Yes, You’re 34, But How Old Are You?

A new study seems to confirm what you might have suspected but thought was too silly to even say out loud: that two people, born at the exact same time, might have a different age, so to speak.

What’s The Test All About?

A team of researchers based at King’s College, London have developed a diagnostic that looks at the pattern of RNA expressions in tissues and uses that as a marker for health; in effect, it tests whether a patient’s tissue are (biologically speaking) older or younger than their (chronological) age.

The researchers developed this test by carefully going over thousands of RNA expressions in muscle tissue from healthy (but sedentary) 25 and 65 year olds. After comparing the two groups, the researchers were able to identify a core of 150 biomarkers that could be used as a baseline of sorts for healthy aging.

“Our approach was novel because we first sought to define a set of genes associated with healthy ageing in ‘normal’ 65-year-old subjects, rather than gene expression associated with disease or extreme longevity,” reports the team in the journal Genome Biology.

So What Did They Find Out?

“Our discovery provides the first robust molecular ‘signature’ of biological age in humans and should be able to transform the way that age is used to make medical decisions. This includes identifying those more likely to be at risk of Alzheimer’s, as catching those at early risk is key to evaluating potential treatments,” said Professor John Timmons, lead researcher of the study.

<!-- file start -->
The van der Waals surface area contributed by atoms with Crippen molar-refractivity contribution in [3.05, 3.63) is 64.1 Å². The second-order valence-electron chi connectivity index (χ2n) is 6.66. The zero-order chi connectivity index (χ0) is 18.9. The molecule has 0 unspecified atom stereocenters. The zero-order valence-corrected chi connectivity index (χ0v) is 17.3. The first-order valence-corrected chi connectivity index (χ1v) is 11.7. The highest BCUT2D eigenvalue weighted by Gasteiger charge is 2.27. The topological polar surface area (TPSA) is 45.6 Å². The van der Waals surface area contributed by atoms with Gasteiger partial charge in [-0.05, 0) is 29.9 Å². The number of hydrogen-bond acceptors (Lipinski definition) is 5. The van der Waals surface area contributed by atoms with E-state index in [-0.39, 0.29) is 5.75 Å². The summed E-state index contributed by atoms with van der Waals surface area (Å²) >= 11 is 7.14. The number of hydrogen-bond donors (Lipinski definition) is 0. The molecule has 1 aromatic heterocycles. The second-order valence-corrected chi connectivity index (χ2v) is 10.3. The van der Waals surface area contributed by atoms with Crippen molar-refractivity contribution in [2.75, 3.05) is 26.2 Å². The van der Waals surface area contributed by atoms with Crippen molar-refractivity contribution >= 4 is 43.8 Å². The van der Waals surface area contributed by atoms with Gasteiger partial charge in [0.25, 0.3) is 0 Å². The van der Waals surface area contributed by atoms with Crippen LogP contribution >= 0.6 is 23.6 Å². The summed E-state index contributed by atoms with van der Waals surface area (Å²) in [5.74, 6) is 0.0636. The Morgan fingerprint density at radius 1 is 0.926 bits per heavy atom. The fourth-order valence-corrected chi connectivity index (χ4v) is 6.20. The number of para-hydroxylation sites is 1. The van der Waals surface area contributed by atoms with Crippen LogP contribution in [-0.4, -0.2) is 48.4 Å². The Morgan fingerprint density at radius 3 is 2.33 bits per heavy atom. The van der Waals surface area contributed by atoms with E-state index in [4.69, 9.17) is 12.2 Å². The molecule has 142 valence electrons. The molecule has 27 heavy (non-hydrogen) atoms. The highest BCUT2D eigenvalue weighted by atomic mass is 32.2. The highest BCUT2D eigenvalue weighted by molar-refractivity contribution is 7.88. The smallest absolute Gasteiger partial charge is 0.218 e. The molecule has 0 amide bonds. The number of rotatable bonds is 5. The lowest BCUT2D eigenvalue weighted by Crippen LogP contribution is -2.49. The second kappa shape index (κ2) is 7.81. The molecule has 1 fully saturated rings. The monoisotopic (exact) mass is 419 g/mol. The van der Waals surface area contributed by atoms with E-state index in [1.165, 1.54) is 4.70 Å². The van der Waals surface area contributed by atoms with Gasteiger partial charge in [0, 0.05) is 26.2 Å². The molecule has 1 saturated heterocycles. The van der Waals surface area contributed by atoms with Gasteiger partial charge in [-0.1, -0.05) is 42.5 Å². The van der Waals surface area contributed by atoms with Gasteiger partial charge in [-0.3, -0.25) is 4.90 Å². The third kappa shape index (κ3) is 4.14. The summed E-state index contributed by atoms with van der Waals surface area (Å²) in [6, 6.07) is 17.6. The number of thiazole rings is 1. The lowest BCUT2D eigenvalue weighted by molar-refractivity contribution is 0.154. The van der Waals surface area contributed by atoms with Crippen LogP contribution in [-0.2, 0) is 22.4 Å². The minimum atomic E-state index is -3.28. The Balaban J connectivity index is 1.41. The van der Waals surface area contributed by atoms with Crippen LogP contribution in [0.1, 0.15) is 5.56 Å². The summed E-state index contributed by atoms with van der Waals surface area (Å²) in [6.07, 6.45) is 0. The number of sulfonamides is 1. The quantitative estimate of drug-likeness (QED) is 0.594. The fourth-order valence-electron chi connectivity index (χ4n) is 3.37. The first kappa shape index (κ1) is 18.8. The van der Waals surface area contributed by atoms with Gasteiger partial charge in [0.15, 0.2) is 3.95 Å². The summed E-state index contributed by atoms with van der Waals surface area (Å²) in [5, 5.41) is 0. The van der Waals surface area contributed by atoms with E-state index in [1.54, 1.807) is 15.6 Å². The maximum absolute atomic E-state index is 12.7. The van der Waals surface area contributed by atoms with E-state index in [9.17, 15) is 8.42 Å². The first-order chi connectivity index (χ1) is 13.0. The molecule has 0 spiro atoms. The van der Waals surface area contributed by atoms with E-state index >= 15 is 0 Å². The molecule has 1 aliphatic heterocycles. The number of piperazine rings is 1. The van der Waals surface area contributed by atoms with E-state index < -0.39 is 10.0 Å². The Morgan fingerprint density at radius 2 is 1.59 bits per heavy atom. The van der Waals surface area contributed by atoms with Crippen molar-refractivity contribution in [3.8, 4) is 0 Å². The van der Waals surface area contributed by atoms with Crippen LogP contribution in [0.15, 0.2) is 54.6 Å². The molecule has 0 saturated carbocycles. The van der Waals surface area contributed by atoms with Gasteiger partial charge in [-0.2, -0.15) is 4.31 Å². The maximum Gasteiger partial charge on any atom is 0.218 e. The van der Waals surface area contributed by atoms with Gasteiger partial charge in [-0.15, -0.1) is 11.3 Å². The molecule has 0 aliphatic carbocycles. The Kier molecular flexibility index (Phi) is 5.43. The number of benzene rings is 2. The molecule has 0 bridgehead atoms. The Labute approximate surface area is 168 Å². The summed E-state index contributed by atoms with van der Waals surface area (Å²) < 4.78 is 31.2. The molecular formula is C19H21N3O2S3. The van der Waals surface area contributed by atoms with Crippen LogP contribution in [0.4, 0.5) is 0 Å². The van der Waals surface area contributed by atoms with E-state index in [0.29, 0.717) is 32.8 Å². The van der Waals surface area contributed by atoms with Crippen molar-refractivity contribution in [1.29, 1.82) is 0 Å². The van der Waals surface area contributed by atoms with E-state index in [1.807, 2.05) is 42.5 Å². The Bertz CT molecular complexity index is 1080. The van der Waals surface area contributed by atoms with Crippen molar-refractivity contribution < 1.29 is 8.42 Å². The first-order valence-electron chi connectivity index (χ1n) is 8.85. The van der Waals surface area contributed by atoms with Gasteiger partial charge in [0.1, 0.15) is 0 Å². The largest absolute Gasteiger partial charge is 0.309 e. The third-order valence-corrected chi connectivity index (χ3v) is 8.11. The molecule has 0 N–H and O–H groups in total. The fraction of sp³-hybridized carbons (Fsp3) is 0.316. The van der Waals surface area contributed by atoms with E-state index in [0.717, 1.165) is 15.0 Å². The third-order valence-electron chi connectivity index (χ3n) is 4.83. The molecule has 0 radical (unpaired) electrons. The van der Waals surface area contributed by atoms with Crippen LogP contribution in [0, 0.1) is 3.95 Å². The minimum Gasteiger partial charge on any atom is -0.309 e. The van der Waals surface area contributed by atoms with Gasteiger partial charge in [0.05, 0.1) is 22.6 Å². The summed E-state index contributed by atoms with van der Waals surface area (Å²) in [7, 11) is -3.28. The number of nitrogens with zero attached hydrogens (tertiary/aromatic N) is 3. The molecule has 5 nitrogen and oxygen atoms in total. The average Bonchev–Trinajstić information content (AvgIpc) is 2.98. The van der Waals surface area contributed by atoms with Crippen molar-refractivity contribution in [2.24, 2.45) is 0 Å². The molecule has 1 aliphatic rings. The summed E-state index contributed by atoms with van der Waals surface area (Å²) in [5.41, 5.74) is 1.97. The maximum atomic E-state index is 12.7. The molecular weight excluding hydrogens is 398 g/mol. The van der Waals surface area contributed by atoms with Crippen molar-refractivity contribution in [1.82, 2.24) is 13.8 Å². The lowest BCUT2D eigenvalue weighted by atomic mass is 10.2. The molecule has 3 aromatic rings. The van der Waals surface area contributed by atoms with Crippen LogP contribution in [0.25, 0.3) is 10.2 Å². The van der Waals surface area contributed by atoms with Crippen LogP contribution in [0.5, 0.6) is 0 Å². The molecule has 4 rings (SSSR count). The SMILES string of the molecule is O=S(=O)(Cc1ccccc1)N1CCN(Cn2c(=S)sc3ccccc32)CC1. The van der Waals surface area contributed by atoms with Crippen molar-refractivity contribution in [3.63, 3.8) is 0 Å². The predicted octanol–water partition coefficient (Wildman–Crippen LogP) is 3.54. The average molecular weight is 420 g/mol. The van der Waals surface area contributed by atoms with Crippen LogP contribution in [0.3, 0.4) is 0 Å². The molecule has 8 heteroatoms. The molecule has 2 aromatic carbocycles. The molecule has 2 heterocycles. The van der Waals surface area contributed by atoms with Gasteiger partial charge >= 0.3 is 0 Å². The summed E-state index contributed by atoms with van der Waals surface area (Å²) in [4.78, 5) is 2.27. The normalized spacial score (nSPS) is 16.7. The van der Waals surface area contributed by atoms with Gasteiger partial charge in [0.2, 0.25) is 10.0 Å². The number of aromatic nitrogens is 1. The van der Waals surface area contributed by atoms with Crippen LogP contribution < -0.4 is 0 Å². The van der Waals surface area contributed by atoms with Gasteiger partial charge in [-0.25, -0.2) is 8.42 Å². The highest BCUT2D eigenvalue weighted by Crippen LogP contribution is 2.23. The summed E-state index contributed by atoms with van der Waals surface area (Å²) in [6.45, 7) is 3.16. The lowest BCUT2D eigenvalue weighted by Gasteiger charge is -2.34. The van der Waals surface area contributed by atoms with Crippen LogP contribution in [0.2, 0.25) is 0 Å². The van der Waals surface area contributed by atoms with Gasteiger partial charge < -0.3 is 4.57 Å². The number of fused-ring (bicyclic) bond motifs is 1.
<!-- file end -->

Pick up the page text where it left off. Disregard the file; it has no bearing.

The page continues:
“There was a very strong difference between people with mild cognitive impairment and [healthy people], so it seems as if it could be developed into a test, particularly when combined with relevant clinical variables. However most likely it represents a way to spot ‘at risk’ people and guide them toward clinical trials for prevention,” he said.

Age 40: How Will This Be Of Any Use?

Well, first there is its utility in managing mental illnesses, particularly dementia and Alzheimer’s Disease.

The test can gauge which of the subjects are going to get Alzheimer’s Disease and dementia.

“The shift in population demographics in the coming decades will mean that more than 1.2 billion people will be aged 65 years or older worldwide,” write the researchers, adding that 7% of them will have dementia, and two-thirds of this group will have Alzheimer’s disease.

The problem with Alzheimer’s is that by the time the patient starts displaying symptoms of the disease, it is too late. The early detection that this test has facilitated just might take the disease out of existence.

Then, there is the issue of organ transplants. The differentiated response of patients of the same age to an transplanted organ is caused by a variety of factors, but biological age wasn’t ever taken into account. It will now. And the age of the donor will also cast a new light on the issue.

“We use birth year, or chronological age, to judge everything from insurance premiums to whether you get a medical procedure or not. Most people accept that all 60-year-olds are not the same, but there has been no reliable test for underlying biological age,” Professor Timmons said.

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